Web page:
In this episode of Excellence in Training, Shawn Rogers and I consider how you should envision your training.
Shawn begins his journey with the famous book, The Seven Habits of Highly Effective People, where Stephen R. Covey said, “All things are created twice. There’s a mental or first creation, and a physical or second creation to all things. Take the construction of a home, for example. You create it in every detail before you ever hammer the first nail into place. . . Then you reduce it to blueprint and develop construction plans. . . Begin with the end in mind. ”
This principle applies to creating a compliance training program. A common mistake is jumping right to the question if which courses you want and how to deploy them. However, there are several things you need to think about before you start building the program.
Here are the steps we followed at GM as we envisioned what our compliance training should look like:
- Decide on the program’s guiding principles
- Establish program design objectives
- Develop a style guide or set of course standards
- Determine the exact risks that will be addressed by the training program
- Set up a governance process to ensure stakeholder alignment, approve the program design, approve the budget, and monitor effectiveness.
In Covey’s terms, these activities resulted in the blueprint — or the “first creation” — of our compliance training program. We did all of these before we selected our vendor and started building our training courses.
Three Principles of Highly Effective Training Program
Like Cover’s “Seven Habits” book, I’ve come up with “Three Principles of Highly Effective Training Programs.”
As we put together our compliance training program at GM, we came up with three foundational principles that guided our efforts for our compliance training program: Trust, Respect, and Accountability. These principles guided many of the decisions we had to make as we developed the program. We relied on these principles when we select our vendors, when we decide how many courses should be required each year, when we pick the languages for translations, when we set training completion deadlines, when we send out reminders, when we could grant exceptions, and so on.
Trust:We trust our employees to take their compliance training seriously. We trust that they already have a fundamental commitment to “Winning with Integrity” (which is the name of our Code of Conduct). We trust that once they have received proper training, they will conduct business and make decisions with integrity and in strict compliance with applicable laws, regulations, and company policies. The opposite of trust is obviously distrust. A compliance training program can inadvertently send a message that “we don’t trust you to do the right thing.” In fact, it can almost become punitive by having so many courses or repeating courses over and over again. There’s that old t-shirt slogan that says, “The beatings will continue until morale improves.” You can almost rephrase that to say “the long and boring trainings will continue until the company culture improves.” If you don’t implement your training program strategically, your learners will view ethics and compliance training as a miserable task that they have to do just to satisfy the lawyers. Trust goes hand-in-hand with the second guiding principle, Respect.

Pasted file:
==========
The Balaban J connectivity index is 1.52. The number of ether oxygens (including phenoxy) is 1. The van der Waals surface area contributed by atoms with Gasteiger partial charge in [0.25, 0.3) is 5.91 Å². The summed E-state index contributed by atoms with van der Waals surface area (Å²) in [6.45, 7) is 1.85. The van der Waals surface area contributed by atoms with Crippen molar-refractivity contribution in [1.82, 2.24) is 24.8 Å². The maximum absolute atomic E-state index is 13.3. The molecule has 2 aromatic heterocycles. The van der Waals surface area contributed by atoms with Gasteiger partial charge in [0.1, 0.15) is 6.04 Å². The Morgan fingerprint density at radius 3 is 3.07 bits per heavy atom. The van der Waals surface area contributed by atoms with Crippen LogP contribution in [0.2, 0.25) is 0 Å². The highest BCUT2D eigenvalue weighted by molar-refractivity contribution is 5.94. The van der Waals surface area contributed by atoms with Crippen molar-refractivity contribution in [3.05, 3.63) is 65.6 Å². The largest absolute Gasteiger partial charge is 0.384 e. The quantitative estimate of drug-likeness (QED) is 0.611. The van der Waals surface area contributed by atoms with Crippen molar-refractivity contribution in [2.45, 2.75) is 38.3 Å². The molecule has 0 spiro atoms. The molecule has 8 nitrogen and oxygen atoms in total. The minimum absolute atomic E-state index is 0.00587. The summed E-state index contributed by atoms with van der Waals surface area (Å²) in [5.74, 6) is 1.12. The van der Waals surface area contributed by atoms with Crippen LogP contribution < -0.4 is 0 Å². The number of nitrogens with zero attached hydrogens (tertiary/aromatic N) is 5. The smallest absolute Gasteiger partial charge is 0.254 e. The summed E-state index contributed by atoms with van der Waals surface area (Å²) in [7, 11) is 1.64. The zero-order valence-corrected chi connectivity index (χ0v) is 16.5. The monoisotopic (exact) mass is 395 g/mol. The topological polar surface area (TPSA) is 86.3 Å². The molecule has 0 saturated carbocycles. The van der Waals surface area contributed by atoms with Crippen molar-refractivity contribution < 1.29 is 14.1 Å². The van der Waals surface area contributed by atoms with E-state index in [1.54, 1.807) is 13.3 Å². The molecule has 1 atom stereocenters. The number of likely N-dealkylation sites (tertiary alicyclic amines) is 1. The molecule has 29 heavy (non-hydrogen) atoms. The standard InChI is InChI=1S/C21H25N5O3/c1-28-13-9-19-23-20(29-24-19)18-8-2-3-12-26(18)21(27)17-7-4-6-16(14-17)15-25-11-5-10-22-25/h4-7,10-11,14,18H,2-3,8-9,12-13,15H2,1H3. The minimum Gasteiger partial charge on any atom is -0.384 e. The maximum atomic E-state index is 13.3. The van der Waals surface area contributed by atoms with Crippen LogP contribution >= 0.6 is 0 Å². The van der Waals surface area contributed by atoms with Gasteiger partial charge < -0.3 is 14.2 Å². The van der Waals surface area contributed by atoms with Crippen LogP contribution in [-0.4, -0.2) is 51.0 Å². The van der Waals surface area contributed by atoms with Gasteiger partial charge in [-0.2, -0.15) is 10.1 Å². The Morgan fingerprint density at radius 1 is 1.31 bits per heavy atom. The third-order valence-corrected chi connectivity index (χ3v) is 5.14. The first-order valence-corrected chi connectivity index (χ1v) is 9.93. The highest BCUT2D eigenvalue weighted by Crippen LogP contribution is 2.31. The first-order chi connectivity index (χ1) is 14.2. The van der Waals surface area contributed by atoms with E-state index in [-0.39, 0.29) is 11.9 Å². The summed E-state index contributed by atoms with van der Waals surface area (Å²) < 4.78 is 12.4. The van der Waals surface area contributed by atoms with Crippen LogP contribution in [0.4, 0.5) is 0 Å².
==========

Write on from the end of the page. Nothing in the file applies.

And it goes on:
Respect:The compliance training program will respect the employees’ time and the company’s time. We will not require employees to take courses that are not relevant to their role. We will respect their intelligence by assuming that they understand the principles without needing to take the exact same courses repeatedly. We will respect their time by keeping the courses short and to the point. We will set standards for the courses so employees don’t have to learn a new method for navigating the different courses. We will respect our company by following the company’s branding guidelines and by using images that reflect company standards and reflect the company’s business activities.
Accountability: And finally, the training program will not be effective without accountability. Accountability applies to our employee/learners, our people leaders, and our vendors. Employees will be held accountable for taking their training seriously and within the established time frame. They will also be held accountable for internalizing the training content, and then acting with integrity and in compliance with the principles taught in the training program. Managers will be held accountable for ensuring that their staff complete the courses within the established deadlines. Our vendors will be held accountable to delivering quality content and according to the development deadlines established by the program. These three principles become the measuring stick for our compliance training program. We always think about whether our program-level decisions reflected our core design principles of trust, respect, and accountability. With these principles in place, we were ready to take the next step: Developing a set of design objectives for the program. [The topic of the next podcast.]